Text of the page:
Poland should be at centre of new economic league, argues report

The League of Hanseatic Cities (Hansa), was a grouping of northern cities and communes, brought together in the middle ages to work on common land and sea trade ventures, protect merchants' interests, and fight off pirates and robbers. Wikimedia

Amid speculation about the revival of the medieval economic alliance of northern-European states, a new article argues for the creation of a Hanseatic League 2.0 and why Poland’s role would be integral.

In an opinion piece, the EUObserver explains how major cities such as Gdańsk, Kraków and Wrocław were all members of the original medieval league, also know as Hansa, and that sharing membership with others in northern Europe, the economic league runs deep in the Polish tradition.

Diving deep into how modern Poland can benefit Europe as part of the Hanseatic League 2.0, it says: “Today, Poland is undergoing a largely unnoticed revolution by transforming into a northern-like country in terms of competitiveness and welfare spending.”

The Polish economy has successfully reintegrated economically with western Europe and brought back memories of Poland’s former trading glory.Adam Warżawa/PAP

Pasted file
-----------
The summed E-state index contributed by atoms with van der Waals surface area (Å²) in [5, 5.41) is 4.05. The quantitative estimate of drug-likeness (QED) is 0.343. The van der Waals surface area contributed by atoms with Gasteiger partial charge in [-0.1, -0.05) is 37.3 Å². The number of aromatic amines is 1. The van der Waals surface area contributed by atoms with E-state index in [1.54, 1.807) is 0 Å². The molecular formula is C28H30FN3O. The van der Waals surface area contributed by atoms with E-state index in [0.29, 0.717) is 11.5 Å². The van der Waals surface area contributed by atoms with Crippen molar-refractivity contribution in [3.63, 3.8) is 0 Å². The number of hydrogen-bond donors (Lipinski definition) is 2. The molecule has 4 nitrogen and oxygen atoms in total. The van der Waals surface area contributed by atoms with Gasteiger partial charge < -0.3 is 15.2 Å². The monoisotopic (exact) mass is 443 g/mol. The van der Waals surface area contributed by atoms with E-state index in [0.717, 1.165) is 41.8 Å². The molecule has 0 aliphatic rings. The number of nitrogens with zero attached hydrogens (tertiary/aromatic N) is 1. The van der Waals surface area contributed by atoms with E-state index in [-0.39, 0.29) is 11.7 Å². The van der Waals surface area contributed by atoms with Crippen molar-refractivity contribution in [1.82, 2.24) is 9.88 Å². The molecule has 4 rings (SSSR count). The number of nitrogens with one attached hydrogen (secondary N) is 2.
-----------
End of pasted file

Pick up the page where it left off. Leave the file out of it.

The online newspaper also applauds the merits of the county’s fight against tax heavens, digital tax and closing the European VAT gap, and argues that the benefits of Poland’s stance are twofold as a “method of strengthening the EU budget and showing that an ambitious EU budget does not need to overburden the member states.”

The author also predicts that with Brexit looming, many financial institutions may look to Warsaw as their new base.

With Poland’s economic situation on the rise, the piece concludes that the league could help the EU to start attracting Europeans again, therefore strengthening Europe’s finances further.

“The Hanseatic League 2.0 can offer many good solutions for Europe, and Poland has a role to play, as an important ally.

“The league may be a vehicle of connecting Europe's trade traditions to the current EU's challenges in further integration.”